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Mercury-Venus conjunction on July 16

Tonight – July 16, 2016 – it won’t be easy to spot the conjunction of the planets Mercury and Venus after sunset. If you want to try it, find an unobstructed western horizon in the direction of setting sun. If you’re blessed with a crystal-clear sky, you might catch these two worlds near the horizon around 30 minutes after sunset.

Shortly thereafter, both Mercury and Venus will follow the sun below the western horizon.

Bring binoculars, if you have them, to increase your chances of spotting these embracing worlds – Mercury and Venus – which reside only one-half degree part on the sky’s dome on this date. For reference, the diameter of the moon spans about one-half degree of sky.

Mercury, overtaking Venus, passes only half a degree north of it as seen by us. Graphic via Guy Ottewell. Used with permission.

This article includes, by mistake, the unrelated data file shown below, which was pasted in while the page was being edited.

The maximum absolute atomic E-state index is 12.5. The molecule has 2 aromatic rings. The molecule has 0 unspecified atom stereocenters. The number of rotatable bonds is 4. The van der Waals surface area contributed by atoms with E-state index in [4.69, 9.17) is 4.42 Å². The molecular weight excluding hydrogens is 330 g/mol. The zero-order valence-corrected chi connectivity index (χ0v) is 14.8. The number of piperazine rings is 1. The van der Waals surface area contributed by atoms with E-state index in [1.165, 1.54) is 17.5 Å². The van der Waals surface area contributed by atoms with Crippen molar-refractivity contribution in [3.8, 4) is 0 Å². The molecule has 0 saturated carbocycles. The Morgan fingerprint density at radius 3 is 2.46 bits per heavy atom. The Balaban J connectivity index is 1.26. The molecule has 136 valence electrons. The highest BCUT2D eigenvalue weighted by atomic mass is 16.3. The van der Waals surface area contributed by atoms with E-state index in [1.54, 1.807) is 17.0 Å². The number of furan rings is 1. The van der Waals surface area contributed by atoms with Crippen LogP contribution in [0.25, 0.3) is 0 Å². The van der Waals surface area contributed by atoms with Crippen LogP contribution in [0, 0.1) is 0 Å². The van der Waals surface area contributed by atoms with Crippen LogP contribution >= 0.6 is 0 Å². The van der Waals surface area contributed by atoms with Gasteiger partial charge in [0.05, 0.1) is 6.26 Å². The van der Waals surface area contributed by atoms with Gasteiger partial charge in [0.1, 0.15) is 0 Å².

Mercury, overtaking Venus, passes only half a degree north of it on July 16, 2016, as seen by us. Graphic via Guy Ottewell. Used with permission.

View larger. | Tim Herring in Boise, Idaho captured this image on July 13, 2016. He wrote:

View larger. | Tim Herring in Boise, Idaho wrote on July 13, 2016: “Mercury has been lost in the glow of sunset and the haze on the horizon. The haze makes seeing Venus impossible without binoculars. Mercury cannot be seen. I found it in the RAW file, and had to heavily post process to make it visible. I am hoping with the conjunction Saturday it will be easier to find close to Venus.” Nikon D750, 28-300mm f/3.5 @ 300mm, f/5.6, 1/800, ISO 800. Post-processing: ACR cropped, -60 exposure, +35contrast, +35 clarity, +45whites, -55highlights, -13 shadows, 70sharp.